There are certainly other factors, but scientists seem to have found another reason that could explain why some patients with covid-19 show more severe symptoms of the disease. In an article published this week in the journal Science, a team of researchers claims to have found genetic variants associated with the production of a certain type of antibody that compromise the immune response to infection in 10% of critically ill patients. Another study in the same journal also shows that there are certain genetic changes linked to a specific molecule that may explain 3.5% of the most severe cases of covid-19.
In addition to factors that had previously been identified as being older and having associated pathologies, scientists have now realized that there are genetic changes that are shared by these patients with more severe manifestations and that appear to ‘boycott’ the disease. immune system response, further aggravating the condition of these people. “The clinical outcome after infection with SARS-CoV-2 varies from silent infection to fatal covid-19,” note the authors of one of the articles which identifies yet another risk factor for a severe manifestation of covid-19. One of the studies involved 659 patients with pneumonia and death from covid-19 and 534 asymptomatic patients and looked for mutations in genes that are associated with the immune system’s response to the influenza virus.
By testing some of the rare variants with 13 loci (fixed places on a chromosome where a particular gene or genetic marker is located), the scientists identified mutations in 23 patients (3.5%), aged 17 to 77 years. “We show that human fibroblasts with mutations that affect this pathway are vulnerable to SARS-CoV-2,” they write, concluding that these “innate immunity errors” may be “at the basis of covid pneumonia. -19 potentially fatal in patients without previous serious infection ”. The authors note that this genetic “defect” primarily affects men, which is surprising given that autoimmune diseases affect women more. THE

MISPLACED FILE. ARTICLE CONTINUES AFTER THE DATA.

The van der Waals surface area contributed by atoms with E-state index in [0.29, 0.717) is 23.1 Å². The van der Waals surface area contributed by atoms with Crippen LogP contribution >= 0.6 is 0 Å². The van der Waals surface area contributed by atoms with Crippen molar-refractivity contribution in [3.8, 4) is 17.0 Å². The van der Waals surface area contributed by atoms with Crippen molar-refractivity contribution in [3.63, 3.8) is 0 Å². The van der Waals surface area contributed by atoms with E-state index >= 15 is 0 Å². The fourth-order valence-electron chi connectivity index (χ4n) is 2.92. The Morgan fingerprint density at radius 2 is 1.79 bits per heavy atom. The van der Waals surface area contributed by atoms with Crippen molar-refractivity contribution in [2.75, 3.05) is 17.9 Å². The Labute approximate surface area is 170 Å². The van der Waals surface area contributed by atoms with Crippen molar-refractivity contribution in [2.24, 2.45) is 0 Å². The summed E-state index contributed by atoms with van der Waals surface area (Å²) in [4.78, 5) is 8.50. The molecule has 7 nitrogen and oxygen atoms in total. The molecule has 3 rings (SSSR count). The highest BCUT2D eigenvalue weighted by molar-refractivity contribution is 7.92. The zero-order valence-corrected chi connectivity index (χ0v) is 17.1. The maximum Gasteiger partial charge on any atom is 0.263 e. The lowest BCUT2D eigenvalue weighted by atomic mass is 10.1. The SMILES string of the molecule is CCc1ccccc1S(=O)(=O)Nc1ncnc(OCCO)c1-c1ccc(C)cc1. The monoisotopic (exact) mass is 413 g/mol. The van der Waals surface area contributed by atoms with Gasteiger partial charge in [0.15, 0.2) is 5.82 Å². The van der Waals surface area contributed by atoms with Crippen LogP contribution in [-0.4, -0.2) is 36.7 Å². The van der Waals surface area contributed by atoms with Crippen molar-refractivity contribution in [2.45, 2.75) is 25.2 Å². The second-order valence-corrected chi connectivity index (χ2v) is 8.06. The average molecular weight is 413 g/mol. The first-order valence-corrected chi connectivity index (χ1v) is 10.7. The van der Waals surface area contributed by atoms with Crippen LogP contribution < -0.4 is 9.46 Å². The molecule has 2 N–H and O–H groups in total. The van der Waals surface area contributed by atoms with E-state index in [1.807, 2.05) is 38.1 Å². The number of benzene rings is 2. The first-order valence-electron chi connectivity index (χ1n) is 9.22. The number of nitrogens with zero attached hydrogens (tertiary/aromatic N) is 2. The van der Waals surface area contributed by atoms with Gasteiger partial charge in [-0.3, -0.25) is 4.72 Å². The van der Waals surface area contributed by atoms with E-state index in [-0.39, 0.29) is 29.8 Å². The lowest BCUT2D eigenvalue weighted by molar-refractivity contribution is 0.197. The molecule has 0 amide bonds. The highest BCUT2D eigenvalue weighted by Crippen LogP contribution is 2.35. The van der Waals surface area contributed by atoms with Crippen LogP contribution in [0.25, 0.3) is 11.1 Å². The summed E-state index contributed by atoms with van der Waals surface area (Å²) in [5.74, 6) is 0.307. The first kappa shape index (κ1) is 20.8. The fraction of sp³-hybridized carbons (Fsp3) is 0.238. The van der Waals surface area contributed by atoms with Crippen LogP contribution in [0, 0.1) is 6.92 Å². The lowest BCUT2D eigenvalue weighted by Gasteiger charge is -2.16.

Another study published in the same journal by the same international consortium of scientists begins with the same warning about the different manifestations of the disease: “The inter-individual clinical variability during infection with SARS-CoV-2 is immense”, insist the researchers. In this case, the researchers report “that at least 101 of 987 patients with life-threatening covid-19 pneumonia” had some type of antibody that counteracts the effect of a molecule that functions to trigger an alert when the body is invaded by a virus ”.
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Furthermore, these specific antibodies were not found in 663 people with asymptomatic or mild SARS-CoV-2 infection and were only present in 4 of the 1,227 healthy people involved in this work. In the group of 101 patients, aged 25 to 87, who produce these antibodies which boycott the body’s defense, 95 were men. In other words, the authors note that this genetic “defect” primarily affects men, which is surprising given that autoimmune diseases affect women more.
“This discovery will change the treatment of some patients”, explains Carlos Rodríguez-Gallego, immunologist at the University Hospital of Gran Canaria Doutor Negrín and co-author of the studies, quoted in a press article by El País. The researcher also adds to the same journal as the team “He is already studying how to conduct clinical trials to identify patients who produce these antibodies and perhaps treat them with other types of antibodies to neutralize the problem.”
Of course, there may be many other “genetic defects” that may be associated with greater severity in the manifestation of covid-19. In fact, this is one of the main goals of the international COVID Human Genetic Effort consortium, which in addition to wanting to identify what may be failing in the response of patients at serious risk of this infection, also research the changes that seem to make certain individuals resistant to it. infection. In other words, seek to know our strengths and weaknesses in molecular, cellular and immunological mechanisms to fight more effectively against this virus.